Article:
Will the Recent Fall in Cash Rates Finally Kickstart the Healing Process?

By Stephen Black (Managing Director at Tier One Capital) 18 December 2012

Whether to rejoice or cry at the recent introduction of the Funding for Lending (FFL) Scheme by the Bank of England is a matter of perspective. From a stability perspective, it's clearly a good thing to know that the necessary underlying support is explicitly there for financial institutions which are undoubtedly still carrying a huge amount of legacy bad debt. A run on a bank does no part of the economy any good and the FFL scheme creates another barrier to this happening again in the near future by offering a virtual solidification of each individual company's balance sheet.

From a lenders perspective, whilst it will be some time before the true effects and/or success of the scheme will be known, the Bank of England's latest bulletin suggests that the first signs are there that it is finally starting to slowly turn the tide to stimulate lending in the UK economy. If true, and it's a big if, this is again good news for virtually all parts of the UK economy. Why? Because the two areas of any economy which need constant lending support are firstly the housing market and secondly the mass of small to medium enterprises. Both have been starved of this support since the onset of the credit crunch and the lack of support to the latter is especially concerning as it is from the small to medium enterprises of yesterday that the stellar performers of today emerge to inject much needed growth. Ultimately, as it is growth that will beat the beast of the credit crunch rather than austerity, this light at the end of the tunnel is most appealing. So where's the downside then?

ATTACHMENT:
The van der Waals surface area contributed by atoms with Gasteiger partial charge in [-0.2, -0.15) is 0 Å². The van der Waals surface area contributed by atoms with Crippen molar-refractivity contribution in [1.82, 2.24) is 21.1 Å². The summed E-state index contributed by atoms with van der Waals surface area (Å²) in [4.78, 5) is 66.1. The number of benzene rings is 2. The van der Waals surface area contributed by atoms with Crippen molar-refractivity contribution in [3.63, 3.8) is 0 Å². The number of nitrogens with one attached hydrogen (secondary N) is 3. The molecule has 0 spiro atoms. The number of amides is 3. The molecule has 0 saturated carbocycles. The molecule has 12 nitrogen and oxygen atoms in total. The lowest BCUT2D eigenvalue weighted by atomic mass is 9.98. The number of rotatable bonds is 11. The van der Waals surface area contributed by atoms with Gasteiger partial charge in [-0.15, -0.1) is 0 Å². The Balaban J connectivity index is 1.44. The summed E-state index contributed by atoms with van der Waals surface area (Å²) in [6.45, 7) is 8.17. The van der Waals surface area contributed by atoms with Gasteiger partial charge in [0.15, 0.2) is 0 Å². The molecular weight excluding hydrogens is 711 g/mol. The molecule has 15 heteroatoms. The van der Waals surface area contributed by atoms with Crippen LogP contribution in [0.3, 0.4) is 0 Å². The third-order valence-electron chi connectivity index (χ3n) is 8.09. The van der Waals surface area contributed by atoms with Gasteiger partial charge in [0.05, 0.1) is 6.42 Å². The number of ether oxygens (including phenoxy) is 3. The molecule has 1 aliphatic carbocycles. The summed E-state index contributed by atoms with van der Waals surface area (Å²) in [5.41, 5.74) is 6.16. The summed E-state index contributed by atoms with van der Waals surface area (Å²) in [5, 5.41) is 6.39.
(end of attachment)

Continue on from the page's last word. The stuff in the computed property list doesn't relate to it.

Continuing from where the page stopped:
The downside of all this is that those forgotten souls classed as savers have been dramatically hit by the FFL scheme. The very support that is a good thing from a stability perspective means the banks do not harbour as much fear that they will run short of liquidity. In turn, this means they do not have as much of a need to attract cash and, finally, if they do not need to attract as much cash then they can offer lower rates and attract fewer depositors accordingly. As savers have already been subjected to historically low cash rates, the market-wide depression of cash rates across all institutions by a good 0.5% to 0.75% is a particularly bitter pill to swallow.

Cash portfolios constructed of market leading rates are now averaging around 2.5%-2.8% with a good balance of liquidity. This compares to around 3%-3.3% only eight weeks ago and is quite a massive percentage decline from an already abnormally low level. The positives? The sooner lending genuinely begins once more, the sooner the economy can begin to normalise. For savers dreaming of a return to the good old days of 6%-7% rates pre-credit crunch, this is an important first step in a long journey ahead.